Malicious Software – Malware (Laudon, KC & Laudon, JP 2010, pg 328) will be another hurdle for implementation of cloud computing as there is no IT department within MSF. All IT issues and problems will have to be refer to CIMB Group IT. This will cause time delaying as the problem cannot be solve in-house and need to wait for IT department action. MSF will have no control as to when CIMB Group IT will react to the reported problem.
Absent of Transaction Processing Systems – MSF did not have TPS a systems that keep track of the elementary activities of the organisation such as sales for all products such as personal and enterprise mortgages, personal loans and credit cards, customers information like age, annual income, employee, and credit decisions like common rejection reason and best customer profile. (Laudon, KC & Laudon, JP 2010, pg 75)
Decision Support Systems (DCS) & Executive Support Systems (ESS) – Due to absent of transaction processing system (TPS) no proper management information systems (MIS) to enable DCS & ESS. DCS is useful in providing support non-routine decision making for middle management and ESS for senior management (Laudon, KC & Laudon, JP 2010, pg 78 & 81)
Database management Systems (DBMS) – As MSF have multiple products, all data given will be in different formats and all users will have their own preferred format of reporting thus creating double work when each product user need to extract and reformat the data into meaningful information. (Laudon, KC & Laudon, JP 2010, pg 240)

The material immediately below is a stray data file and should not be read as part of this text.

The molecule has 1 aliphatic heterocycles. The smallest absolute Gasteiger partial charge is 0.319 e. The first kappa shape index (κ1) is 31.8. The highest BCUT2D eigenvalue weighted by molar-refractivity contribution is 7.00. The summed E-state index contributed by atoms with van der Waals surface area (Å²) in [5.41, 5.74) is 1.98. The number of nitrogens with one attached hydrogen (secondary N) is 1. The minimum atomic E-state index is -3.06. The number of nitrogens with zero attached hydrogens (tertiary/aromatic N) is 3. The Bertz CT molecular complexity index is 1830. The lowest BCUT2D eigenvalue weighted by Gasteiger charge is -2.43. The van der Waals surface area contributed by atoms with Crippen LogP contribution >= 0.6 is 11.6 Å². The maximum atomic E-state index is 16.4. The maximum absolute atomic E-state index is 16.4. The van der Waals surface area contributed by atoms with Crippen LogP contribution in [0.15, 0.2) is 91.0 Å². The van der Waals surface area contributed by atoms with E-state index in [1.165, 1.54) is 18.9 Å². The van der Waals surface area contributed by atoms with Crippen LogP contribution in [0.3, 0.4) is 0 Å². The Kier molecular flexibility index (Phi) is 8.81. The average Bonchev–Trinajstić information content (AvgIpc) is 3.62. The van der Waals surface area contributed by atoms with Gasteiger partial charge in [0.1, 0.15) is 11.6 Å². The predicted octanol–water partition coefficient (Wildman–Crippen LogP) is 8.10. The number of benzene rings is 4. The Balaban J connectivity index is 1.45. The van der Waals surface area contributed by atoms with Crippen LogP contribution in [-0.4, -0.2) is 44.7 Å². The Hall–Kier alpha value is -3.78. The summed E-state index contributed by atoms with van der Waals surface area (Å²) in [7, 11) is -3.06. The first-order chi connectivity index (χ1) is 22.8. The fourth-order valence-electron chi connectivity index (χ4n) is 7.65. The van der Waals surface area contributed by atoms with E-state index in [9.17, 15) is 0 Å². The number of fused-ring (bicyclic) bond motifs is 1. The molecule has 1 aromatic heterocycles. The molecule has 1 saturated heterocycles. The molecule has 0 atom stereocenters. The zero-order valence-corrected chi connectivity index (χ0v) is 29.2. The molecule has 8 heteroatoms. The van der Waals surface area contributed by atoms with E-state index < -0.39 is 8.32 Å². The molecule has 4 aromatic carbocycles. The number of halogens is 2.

Establishing an information policy – Although there are numerous CIMB & Banking Acts like, Banking & Financial Institute Act1989 (BAFIA) section 97 – secrecy, Bank Negara Malaysia (BNM) GP7 confidentiality, CIMB Group Code of Ethics governing the information policy, it is still a good practise to draft information policy for MSF sales division. More specific guidelines, rules and penalties in controlling MSF information policy for sharing, disseminating, acquiring, standardising, classifying and inventorying information systems. (Laudon, KC & Laudon, JP 2010, pg 259)
Customer Relationship Management (CRM) – is widely implemented strategy for managing a firm interactions with customers, clients and sales prospects. Most banks will have their own CRM. CRM is only possible if there is enough data captured which can be transfer into information and CRM uses the information formed by the data to enable the user better forecast the needs and wants of the customers. At this moment, CRM is not available in MSF.
3. CLOUD COMPUTING AND ITS BUSINESS BENEFITS AND COSTS